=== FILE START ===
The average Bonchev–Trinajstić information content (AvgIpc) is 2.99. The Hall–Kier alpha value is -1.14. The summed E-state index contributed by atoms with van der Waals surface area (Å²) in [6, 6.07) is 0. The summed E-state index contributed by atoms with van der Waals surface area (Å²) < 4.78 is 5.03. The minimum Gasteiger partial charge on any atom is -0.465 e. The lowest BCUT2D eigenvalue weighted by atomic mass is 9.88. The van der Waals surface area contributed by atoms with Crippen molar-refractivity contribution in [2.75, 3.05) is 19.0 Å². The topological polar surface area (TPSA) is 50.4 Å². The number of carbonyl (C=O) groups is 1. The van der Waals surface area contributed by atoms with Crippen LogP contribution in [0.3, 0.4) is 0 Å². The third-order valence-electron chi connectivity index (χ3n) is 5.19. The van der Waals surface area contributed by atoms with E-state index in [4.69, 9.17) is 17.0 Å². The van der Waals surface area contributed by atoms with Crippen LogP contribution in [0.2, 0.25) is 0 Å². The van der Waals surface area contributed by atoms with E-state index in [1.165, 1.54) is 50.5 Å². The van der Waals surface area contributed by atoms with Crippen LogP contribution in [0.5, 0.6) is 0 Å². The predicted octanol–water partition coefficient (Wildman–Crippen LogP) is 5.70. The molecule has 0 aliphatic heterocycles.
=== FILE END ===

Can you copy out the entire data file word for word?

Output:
The average Bonchev–Trinajstić information content (AvgIpc) is 2.99. The Hall–Kier alpha value is -1.14. The summed E-state index contributed by atoms with van der Waals surface area (Å²) in [6, 6.07) is 0. The summed E-state index contributed by atoms with van der Waals surface area (Å²) < 4.78 is 5.03. The minimum Gasteiger partial charge on any atom is -0.465 e. The lowest BCUT2D eigenvalue weighted by atomic mass is 9.88. The van der Waals surface area contributed by atoms with Crippen molar-refractivity contribution in [2.75, 3.05) is 19.0 Å². The topological polar surface area (TPSA) is 50.4 Å². The number of carbonyl (C=O) groups is 1. The van der Waals surface area contributed by atoms with Crippen LogP contribution in [0.3, 0.4) is 0 Å². The third-order valence-electron chi connectivity index (χ3n) is 5.19. The van der Waals surface area contributed by atoms with E-state index in [4.69, 9.17) is 17.0 Å². The van der Waals surface area contributed by atoms with Crippen LogP contribution in [0.2, 0.25) is 0 Å². The van der Waals surface area contributed by atoms with E-state index in [1.165, 1.54) is 50.5 Å². The van der Waals surface area contributed by atoms with Crippen LogP contribution in [0.5, 0.6) is 0 Å². The predicted octanol–water partition coefficient (Wildman–Crippen LogP) is 5.70. The molecule has 0 aliphatic heterocycles.